Construction of the scale-specific resilience index to facilitate multiscale decision making in disaster management: a case study of the 2015 Nepal earthquake
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AbstractMany scholars have advocated for the use of empirical evidence to assess resilience across scales and over time. Accordingly, we conduct a case study using survey data on individual perceptions of disaster relief that were gathered each month from August to December 2015, shortly after the 2015 Nepal earthquake. We construct a scale-specific resilience index (SSRI) based on a set of variables that are validated separately at different spatial scales and over time against the survey data. The regression results show that the variables related to household structure, industrial diversity, community capital, and accessibility and emergency services are validated against the survey data at both the district and sub-district levels, the variables related to ethnic diversity and the capacity of emergency camps are validated only at the district level, and the earthquake experiences variable is validated only at the sub-district level. Consequently, to achieve optimal models, we use six validated variables to construct an SSRI at the district level and seven variables, including those related to the vulnerability of household property and the average elevation, to construct an SSRI at the sub-district level. The SSRI scores are validated via multilevel regression models against the surveyed relief scores after the 2015 Nepal earthquake. The results show that the SSRI scores based on the validated variables correlate favorably and as expected against the survey data at both district and sub-district levels, and outperform the composite resilience index, which considers all of the variables regardless of their individual validation results. The method used to construct the SSRI helps to identify the contributions of multidimensional resilience indicators across spatial scales and over time in real cases, and also provides index scores of scale-specific resilience that are easily understood and applicable to multi-scale decision-making processes.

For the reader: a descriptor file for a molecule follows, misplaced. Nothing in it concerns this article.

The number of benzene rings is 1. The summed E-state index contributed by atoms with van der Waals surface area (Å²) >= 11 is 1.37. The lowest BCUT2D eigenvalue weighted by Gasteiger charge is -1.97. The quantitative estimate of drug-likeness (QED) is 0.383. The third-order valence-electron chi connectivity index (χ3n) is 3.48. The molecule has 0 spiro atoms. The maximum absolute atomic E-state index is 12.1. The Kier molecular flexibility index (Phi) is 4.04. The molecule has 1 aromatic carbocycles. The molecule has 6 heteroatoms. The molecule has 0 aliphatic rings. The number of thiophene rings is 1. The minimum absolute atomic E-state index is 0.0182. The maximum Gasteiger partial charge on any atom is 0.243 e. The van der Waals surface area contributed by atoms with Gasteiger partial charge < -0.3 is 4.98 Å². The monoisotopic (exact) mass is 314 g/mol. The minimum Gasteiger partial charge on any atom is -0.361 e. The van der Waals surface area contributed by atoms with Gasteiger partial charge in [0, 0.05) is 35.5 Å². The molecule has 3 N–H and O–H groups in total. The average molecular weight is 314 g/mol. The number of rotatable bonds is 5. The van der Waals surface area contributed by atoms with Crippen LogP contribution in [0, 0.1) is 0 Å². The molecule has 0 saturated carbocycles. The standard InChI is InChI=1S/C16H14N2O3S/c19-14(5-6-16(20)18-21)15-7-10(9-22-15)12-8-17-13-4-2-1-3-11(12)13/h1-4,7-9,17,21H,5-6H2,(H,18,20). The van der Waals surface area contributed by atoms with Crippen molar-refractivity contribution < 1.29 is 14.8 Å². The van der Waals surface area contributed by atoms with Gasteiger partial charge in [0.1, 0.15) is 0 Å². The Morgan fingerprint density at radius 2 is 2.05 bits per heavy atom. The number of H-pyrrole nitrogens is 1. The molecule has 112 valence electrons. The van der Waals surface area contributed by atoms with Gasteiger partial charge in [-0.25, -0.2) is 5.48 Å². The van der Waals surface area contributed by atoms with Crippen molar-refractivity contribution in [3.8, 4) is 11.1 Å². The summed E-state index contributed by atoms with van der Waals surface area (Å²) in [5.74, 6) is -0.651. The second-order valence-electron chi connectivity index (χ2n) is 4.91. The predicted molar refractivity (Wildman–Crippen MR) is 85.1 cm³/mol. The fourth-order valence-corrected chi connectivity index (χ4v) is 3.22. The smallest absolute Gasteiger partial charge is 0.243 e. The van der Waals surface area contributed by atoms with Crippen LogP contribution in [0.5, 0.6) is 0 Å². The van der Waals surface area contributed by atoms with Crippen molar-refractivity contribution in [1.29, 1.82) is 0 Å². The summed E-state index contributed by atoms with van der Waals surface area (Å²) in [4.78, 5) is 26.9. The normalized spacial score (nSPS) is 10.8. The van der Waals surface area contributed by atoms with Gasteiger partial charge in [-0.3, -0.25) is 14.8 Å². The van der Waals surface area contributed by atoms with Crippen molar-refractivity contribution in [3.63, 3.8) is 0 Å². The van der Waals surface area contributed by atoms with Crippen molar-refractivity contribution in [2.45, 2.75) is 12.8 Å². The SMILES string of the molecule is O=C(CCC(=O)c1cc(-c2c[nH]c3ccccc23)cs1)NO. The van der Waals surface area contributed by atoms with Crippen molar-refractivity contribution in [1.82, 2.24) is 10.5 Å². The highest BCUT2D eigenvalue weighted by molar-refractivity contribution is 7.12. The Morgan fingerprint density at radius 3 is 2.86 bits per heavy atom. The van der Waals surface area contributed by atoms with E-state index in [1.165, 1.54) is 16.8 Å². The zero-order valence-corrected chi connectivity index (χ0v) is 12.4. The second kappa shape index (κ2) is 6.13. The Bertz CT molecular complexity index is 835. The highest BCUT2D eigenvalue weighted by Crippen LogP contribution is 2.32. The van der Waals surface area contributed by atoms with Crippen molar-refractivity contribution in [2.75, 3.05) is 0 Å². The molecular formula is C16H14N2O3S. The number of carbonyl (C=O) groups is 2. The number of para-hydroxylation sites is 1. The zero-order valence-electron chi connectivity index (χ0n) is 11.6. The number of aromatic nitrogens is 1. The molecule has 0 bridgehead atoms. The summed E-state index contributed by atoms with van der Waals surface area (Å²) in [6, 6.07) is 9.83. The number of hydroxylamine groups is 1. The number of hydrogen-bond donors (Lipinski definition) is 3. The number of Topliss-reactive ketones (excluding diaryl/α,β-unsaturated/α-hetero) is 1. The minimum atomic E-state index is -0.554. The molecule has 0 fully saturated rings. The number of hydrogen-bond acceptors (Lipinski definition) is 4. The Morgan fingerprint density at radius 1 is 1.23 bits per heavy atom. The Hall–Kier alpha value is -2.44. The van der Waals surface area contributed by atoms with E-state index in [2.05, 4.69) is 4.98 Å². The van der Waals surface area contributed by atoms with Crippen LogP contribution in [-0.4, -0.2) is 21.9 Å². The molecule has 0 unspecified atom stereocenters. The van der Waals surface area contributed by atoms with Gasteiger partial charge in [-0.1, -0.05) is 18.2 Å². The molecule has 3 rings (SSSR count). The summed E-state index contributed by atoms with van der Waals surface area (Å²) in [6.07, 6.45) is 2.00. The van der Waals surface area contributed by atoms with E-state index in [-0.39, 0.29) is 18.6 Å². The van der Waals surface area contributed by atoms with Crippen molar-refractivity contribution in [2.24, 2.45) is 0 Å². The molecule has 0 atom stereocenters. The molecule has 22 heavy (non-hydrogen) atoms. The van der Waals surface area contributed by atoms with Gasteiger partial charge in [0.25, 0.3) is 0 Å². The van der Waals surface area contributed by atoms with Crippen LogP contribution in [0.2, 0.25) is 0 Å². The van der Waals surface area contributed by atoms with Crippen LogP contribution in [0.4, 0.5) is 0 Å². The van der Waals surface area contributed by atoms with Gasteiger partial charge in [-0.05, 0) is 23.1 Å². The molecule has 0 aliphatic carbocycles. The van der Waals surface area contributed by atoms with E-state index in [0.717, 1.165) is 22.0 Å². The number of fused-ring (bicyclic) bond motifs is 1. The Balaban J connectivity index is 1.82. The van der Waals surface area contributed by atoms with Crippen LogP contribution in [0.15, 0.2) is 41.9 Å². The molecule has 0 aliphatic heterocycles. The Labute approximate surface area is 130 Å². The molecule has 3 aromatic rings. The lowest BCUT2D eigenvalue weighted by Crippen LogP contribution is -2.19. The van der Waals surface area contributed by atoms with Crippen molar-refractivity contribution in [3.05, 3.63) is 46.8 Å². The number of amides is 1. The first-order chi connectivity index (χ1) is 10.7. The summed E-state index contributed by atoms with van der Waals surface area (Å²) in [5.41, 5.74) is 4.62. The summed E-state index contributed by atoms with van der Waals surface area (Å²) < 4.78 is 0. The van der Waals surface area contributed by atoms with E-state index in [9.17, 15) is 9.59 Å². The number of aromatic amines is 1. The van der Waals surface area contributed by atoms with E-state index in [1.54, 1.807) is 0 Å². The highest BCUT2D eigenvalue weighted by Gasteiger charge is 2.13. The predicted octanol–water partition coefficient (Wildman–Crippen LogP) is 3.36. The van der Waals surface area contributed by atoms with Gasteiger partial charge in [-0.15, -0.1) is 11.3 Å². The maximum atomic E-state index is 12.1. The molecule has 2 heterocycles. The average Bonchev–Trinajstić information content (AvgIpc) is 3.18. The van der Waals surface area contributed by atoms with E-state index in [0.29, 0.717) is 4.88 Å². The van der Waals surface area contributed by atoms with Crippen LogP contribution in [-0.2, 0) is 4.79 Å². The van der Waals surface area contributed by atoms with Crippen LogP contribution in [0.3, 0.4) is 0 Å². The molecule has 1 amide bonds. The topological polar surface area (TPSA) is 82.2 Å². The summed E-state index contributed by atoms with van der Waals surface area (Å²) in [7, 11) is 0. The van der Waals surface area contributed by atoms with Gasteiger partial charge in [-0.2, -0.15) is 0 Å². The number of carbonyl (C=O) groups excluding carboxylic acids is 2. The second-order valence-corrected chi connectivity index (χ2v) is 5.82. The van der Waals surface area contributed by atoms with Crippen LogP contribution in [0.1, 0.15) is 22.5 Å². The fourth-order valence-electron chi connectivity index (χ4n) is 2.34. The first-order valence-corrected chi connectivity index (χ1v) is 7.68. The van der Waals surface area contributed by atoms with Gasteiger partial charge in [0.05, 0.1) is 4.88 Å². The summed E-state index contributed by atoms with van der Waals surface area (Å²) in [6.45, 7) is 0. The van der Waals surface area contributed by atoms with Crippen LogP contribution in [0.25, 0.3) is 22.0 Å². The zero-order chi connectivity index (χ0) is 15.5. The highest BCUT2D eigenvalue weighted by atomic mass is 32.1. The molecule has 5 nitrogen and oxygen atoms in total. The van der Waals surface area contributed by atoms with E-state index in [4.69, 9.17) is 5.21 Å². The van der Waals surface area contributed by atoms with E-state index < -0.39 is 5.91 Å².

Acceptance Date03/09/2019
All Author(s) ListSong J., Huang B., Li R., Pandey R.
Journal nameSocial Indicators Research
Volume Number148
Issue Number1
Pages189 - 223
LanguagesEnglish-United States

Last updated on 2021-28-11 at 00:06